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Aotearoa whanau reach out to draw strength from their Pacific heritage

Monday 20 November 2023 | Written by Al Williams | Published in Local, National

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Aotearoa whanau reach out to draw strength from their Pacific heritage
Te Whānau Mānihera and supporters at the Vakatini Palace on Friday. PHOTO: AL WILLIAMS/23111730

Aotearoa Marae on Rarotonga played host to a group who were here reconnecting with their heritage.

Te Whānau Mānihera manager Jasmine Mānihera was among 15 family members, whanau, from Aotearoa, New Zealand, who worked for two years to turn their dream into reality.

They are Kawakawa based, in Northland, and the three-week trip was something they aimed for when their whanau started on a journey of healing inter-generational trauma.

Te Whānau Mānihera was established two years ago as a collective of siblings who wanted to reconnect with their language, allowing them to access a part of their cultural identity, which had been closed off to them for most of their lives, Mānihera said.

“We were urbanised in Auckland city, our grandfather moved his family from Matauri to Auckland with 10 children, so we grew up urbanised.

“Our grandfather grew up fluent, he cut off all access to it; there was no value in it; we grew up with toxic cycles, poverty, alcohol and drug addiction.”

She said the group of six siblings set out to stop the toxic cycle.

Being on Rarotonga for three weeks, and connecting with their Pacific heritage had been part of the journey of healing.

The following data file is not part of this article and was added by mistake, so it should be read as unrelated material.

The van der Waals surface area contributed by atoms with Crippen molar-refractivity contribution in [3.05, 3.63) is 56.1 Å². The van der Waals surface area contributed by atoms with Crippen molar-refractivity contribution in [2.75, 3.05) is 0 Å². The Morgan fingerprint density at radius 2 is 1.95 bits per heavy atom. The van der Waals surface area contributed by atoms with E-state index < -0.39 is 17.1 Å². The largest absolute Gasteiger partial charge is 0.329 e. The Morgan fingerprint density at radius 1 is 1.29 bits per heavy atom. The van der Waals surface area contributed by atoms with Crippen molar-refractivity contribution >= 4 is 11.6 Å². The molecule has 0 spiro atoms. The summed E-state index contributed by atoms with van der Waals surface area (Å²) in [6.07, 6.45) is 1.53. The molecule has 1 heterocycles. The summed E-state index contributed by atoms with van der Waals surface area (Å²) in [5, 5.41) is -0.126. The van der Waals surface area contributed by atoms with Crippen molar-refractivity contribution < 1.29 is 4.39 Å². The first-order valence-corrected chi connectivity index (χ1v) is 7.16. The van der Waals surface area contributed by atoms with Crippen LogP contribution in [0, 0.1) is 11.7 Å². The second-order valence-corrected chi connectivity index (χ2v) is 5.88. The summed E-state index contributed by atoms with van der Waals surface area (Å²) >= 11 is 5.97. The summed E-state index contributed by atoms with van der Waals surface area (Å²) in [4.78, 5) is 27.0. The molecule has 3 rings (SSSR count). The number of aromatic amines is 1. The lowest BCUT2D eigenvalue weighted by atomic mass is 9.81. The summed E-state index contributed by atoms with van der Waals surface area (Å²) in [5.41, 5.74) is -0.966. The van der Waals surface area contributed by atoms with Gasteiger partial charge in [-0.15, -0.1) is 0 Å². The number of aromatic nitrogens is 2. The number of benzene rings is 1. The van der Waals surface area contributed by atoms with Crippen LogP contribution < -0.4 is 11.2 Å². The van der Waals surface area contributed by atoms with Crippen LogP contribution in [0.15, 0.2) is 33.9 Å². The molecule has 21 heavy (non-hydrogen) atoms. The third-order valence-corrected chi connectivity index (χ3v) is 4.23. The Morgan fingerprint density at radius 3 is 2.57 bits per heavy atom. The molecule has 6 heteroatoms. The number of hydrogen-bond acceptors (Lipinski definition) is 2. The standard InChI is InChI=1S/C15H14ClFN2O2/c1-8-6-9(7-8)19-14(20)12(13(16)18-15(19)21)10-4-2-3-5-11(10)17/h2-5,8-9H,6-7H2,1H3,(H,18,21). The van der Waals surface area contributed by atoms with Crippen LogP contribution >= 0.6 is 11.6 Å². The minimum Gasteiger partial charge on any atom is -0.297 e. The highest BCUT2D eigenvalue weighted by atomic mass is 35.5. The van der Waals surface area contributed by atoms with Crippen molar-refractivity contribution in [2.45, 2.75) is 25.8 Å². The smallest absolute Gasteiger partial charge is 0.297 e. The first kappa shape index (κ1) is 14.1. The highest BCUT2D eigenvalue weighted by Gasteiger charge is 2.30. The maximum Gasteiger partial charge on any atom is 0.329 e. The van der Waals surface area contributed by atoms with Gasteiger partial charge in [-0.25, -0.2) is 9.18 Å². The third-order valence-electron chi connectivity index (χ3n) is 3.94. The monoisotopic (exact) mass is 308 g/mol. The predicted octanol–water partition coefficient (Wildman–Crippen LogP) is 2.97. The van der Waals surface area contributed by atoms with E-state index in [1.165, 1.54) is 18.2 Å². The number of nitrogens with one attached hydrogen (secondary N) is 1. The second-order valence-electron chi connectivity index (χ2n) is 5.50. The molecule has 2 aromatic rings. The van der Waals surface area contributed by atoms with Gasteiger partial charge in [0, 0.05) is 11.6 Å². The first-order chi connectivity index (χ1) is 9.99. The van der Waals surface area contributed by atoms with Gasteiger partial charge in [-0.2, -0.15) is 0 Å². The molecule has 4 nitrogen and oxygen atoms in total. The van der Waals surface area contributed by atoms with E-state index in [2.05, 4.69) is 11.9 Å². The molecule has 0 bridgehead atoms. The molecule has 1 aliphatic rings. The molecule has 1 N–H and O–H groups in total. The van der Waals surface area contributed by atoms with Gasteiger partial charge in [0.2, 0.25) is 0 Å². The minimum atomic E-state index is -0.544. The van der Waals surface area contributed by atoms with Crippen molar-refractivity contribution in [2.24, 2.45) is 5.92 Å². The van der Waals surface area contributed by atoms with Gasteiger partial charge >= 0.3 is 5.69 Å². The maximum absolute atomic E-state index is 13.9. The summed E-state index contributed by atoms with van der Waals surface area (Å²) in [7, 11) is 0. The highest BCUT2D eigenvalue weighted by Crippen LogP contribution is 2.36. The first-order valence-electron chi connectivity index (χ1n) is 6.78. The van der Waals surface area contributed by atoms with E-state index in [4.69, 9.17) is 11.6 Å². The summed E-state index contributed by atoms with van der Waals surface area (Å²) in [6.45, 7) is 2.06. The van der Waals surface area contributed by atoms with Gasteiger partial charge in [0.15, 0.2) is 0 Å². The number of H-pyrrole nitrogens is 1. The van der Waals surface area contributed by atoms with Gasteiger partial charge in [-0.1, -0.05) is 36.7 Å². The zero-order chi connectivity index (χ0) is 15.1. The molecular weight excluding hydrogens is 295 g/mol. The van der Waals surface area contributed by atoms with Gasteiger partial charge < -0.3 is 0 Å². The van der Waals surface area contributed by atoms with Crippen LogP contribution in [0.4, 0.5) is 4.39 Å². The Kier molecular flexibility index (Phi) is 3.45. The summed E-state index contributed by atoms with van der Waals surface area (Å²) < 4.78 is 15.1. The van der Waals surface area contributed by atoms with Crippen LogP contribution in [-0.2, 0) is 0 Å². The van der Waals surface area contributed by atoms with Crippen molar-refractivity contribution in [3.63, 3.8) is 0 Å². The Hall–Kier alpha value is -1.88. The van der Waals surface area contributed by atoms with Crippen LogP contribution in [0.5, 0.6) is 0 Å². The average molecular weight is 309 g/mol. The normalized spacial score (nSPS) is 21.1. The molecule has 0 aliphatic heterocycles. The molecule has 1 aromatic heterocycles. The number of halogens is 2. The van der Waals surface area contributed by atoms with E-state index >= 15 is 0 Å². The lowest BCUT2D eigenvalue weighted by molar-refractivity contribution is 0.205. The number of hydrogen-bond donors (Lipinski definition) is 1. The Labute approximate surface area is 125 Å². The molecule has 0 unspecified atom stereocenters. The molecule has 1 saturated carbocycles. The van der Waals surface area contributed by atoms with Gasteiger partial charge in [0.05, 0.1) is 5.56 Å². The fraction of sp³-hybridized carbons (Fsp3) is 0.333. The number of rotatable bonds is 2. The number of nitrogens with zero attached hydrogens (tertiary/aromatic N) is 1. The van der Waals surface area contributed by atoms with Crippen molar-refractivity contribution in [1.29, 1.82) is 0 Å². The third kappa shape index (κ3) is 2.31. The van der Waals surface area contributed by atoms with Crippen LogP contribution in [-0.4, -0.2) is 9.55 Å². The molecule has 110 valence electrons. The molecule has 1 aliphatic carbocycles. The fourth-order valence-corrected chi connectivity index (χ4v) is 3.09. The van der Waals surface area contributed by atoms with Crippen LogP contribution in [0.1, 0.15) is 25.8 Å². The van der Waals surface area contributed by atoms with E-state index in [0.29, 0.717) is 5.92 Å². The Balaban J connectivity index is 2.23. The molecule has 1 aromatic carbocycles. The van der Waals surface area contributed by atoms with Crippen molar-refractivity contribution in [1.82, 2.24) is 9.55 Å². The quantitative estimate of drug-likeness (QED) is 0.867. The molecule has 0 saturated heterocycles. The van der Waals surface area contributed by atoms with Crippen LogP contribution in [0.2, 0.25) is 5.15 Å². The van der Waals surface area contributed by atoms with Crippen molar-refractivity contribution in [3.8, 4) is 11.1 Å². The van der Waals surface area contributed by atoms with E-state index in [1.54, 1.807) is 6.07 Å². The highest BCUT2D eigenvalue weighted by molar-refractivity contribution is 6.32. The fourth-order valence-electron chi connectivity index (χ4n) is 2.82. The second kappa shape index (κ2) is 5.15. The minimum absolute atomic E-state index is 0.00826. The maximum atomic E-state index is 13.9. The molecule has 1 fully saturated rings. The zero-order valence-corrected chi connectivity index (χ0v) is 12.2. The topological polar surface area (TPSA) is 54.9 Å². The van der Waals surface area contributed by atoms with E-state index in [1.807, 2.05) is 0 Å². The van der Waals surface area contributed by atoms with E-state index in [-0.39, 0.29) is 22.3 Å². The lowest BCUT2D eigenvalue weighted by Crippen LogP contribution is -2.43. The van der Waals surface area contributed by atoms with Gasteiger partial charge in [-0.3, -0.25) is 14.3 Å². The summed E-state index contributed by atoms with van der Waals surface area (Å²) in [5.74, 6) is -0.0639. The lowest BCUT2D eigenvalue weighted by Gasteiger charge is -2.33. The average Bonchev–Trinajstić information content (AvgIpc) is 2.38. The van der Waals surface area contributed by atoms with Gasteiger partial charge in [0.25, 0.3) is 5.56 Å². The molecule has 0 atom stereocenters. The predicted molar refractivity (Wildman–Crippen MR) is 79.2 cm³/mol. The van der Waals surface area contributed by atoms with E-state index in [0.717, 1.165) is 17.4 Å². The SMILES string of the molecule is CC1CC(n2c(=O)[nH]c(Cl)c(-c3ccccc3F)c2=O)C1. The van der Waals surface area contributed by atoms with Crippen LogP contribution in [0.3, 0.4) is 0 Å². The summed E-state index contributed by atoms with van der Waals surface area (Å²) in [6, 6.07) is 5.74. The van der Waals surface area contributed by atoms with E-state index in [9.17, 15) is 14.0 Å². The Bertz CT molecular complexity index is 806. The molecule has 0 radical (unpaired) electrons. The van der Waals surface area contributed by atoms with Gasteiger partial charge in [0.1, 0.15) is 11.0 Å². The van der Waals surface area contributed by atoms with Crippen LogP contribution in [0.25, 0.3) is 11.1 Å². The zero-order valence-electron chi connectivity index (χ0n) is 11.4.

“To walk the path of our ancestors.

“We can’t leave it up to anyone else, we have to change the world for our children,” Mānihera said.

“Having access to our cultural identity.”

Mānihera said the group had identified two of their cultural ancestors during their stay on Rarotonga.

The group undertook workshops with Cook Islands master carver Mike Tavioni over three days, and co-ordinated their stay and activities with Jaewynn McKay.

“It has been a beautiful stay at Aotearoa Marae; it has been like home; this is part of what we are used to.”

The group established their own business, home based schooling in Northland, about two years ago, and have nine students, aged three to 14.

Mānihera, with 27 years teaching experience, said learning had become part of life for the students through the teachings of elders.

“Our children have seen learning that feeds them.

“We spend a lot of time on marae taking kids to workshops.”

Mānihera said the group had felt a connection with the Cook Islands, specifically through language.

“The strongest thing we are taking home is the connection, physical and spiritual; we take home with us, a part of our story.”